CFPB condemns Credit Card issuers for suppressing data on credit reports

In 2013, the Consumer Financial Protection Bureau discovered that the six largest U.S credit card issuers had either never reported their customers’ actual monthly payments to any of the major credit bureaus, or they had abruptly stopped doing so altogether.

In an effort to ensure compliance with pertinent regulations, the CFPB recently wrote to the CEOs of five major credit card providers about their payment furnishing processes.  The CFPB has issued letters citing a 2020 report which reveals that the share of credit card tradelines with authentic payment data has dwindled since 2012. In these letters, they claim to be aware from simply accessible credit reports that none of the firms receiving these notifications routinely or constantly transfer accurate payment amounts to national consumer reporting agencies.

The CFPB was aware of how consumer advocates and participants in the market had highlighted that withholding this information resulted in distortions, especially with regards to competitively underwriting credit. If payment data is added, it wouldn’t universally raise all consumer scores but according to the CFPB, many consumers’ credit scores could rise by 20 points or more – with those who have lower scores being most likely to benefit from a dramatic boost.

The CFPB’s study discovered that for a brief span in early 2014, the largest credit card companies started to conceal this information. This wouldn’t be the first time that the crediting industry tried to withhold account details from credit reports either.  The report states that companies appear to be concealing this information in order to protect their more lucrative and less hazardous customers from receiving better rates, products, or services by competitors. After contacting six credit card companies, two of them revealed that they had not supplied actual payment information since 2012 or earlier. The other four were providing the necessary data until recently when they stopped for similar reasons – chiefly to prevent having a “competitive disadvantage” by potentially offering details their rivals chose to omit sharing.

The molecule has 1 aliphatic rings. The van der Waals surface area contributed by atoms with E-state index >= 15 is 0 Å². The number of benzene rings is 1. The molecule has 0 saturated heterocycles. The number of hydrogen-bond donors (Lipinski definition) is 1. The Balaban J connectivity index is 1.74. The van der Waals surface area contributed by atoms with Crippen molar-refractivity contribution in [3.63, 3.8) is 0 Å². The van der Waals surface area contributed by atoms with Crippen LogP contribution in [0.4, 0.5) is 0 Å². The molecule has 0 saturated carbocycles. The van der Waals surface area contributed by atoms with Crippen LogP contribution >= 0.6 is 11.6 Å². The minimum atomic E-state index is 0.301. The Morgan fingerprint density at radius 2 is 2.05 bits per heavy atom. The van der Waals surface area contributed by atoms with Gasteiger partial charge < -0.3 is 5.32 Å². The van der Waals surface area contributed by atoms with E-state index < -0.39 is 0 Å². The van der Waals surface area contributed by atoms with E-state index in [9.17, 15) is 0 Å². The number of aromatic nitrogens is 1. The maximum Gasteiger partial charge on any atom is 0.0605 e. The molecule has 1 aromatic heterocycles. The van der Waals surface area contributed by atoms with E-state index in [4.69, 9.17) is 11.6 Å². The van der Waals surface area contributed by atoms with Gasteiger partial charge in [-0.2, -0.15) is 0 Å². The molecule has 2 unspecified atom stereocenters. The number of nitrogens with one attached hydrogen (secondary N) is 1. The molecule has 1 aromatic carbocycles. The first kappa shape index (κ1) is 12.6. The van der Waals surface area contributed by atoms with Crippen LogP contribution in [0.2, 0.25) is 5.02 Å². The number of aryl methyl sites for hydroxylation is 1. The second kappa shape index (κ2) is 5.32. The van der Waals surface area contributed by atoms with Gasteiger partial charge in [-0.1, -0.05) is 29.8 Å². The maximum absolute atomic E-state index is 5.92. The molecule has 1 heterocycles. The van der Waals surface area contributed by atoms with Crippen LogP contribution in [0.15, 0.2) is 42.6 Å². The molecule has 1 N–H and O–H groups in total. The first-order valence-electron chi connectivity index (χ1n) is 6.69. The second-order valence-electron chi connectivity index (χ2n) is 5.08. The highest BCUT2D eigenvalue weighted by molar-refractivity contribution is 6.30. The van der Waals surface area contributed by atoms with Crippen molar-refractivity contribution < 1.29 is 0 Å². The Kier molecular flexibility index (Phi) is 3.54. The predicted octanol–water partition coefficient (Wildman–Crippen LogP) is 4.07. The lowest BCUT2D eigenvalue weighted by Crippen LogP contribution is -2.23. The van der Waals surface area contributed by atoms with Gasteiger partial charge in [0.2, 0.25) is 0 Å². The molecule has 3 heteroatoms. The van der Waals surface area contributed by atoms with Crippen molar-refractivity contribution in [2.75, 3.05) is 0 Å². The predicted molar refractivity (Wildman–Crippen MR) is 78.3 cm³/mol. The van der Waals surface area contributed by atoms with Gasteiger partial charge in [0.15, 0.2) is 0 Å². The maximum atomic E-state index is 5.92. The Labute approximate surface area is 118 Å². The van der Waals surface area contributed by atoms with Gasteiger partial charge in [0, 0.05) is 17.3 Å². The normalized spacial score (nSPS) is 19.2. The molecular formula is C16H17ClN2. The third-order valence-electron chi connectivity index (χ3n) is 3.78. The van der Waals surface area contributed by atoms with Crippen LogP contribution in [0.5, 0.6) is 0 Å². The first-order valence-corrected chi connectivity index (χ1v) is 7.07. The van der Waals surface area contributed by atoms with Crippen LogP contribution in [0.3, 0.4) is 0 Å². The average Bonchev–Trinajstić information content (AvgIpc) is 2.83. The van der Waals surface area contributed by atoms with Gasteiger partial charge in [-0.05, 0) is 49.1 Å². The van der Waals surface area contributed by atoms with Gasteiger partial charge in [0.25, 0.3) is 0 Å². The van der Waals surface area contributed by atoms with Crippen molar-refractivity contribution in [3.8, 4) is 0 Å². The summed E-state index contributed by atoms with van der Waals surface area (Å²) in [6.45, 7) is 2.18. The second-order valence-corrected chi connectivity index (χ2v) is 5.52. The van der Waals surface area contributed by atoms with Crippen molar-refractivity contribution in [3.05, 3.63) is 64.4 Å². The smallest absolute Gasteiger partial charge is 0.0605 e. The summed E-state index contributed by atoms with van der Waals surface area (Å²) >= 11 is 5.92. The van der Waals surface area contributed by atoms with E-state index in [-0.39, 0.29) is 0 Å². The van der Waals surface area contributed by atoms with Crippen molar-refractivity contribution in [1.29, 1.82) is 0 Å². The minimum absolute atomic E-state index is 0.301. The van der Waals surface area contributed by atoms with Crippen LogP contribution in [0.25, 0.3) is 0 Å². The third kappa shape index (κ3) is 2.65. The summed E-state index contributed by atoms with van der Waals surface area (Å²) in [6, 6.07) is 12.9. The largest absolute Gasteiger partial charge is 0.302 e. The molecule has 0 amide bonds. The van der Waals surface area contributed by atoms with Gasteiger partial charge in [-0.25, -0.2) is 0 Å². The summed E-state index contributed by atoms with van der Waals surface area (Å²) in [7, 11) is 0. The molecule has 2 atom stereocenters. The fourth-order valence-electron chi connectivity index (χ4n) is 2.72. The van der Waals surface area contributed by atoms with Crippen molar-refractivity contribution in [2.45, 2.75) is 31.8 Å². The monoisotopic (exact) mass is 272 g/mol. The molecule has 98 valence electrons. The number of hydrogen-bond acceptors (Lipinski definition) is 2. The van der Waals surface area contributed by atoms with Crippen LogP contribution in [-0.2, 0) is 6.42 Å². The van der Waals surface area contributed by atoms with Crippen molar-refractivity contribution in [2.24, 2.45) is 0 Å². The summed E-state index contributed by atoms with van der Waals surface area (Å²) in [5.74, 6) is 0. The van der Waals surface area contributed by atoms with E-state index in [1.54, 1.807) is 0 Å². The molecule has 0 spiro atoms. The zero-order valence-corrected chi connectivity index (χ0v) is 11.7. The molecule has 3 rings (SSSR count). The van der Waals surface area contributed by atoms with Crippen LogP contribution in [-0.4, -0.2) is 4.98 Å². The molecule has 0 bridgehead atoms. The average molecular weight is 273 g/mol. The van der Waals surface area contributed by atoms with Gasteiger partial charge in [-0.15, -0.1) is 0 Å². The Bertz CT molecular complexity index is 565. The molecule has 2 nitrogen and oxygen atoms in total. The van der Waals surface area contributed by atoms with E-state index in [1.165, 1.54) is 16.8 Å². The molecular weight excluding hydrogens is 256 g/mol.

The CFPB cautions that the omission of payment data could be devastating as it hinders people from attaining credit at more advantageous rates. Despite this, many credit card companies are not accurately reporting actual payments – what borrowers pay on a monthly basis. As such, millions of consumers’ records lack critical information concerning their debt repayment activities – details which may assist them in getting better financial opportunities and potentially saving billions in interest costs.

As dictated by the Fair Credit Reporting Act, companies are not mandated to inform consumer reporting agencies of their customers’ account data. However, to gain a better understanding of why some chose not to furnish actual payment information, the CFPB had put forth inquiries as to the reasoning behind discontinuation.   While companies generally cited the positive benefits of pooled data sharing to consumers and the economy, no company pledged to begin or resume sending actual payment data. Some acknowledged their reluctance about being trailblazers and reintroducing information into the system without knowing if other organizations would also participate.

The CFPB stated that consumers should be able to access the credit they deserve in accordance with their capability to manage and repay debts. This becomes impossible, however, when payment information is kept secret by major credit card companies. In addition, this practice stands opposed to recent market trends that promote competition such as open banking regulations brought forth by the CFPB’s rule-making on personal financial data rights.

At Global Legal Law Firm, our lawyers are familiar with the rapidly changing nature of electronic payments processing processors, and the ever changing regulations involved, with decades of expertise in ISOs, commercial collections, credit card brands, and other forms of electronic payment processing litigation. Let us guide you through this new and volatile environment, rather than attempting to navigate it on your own.

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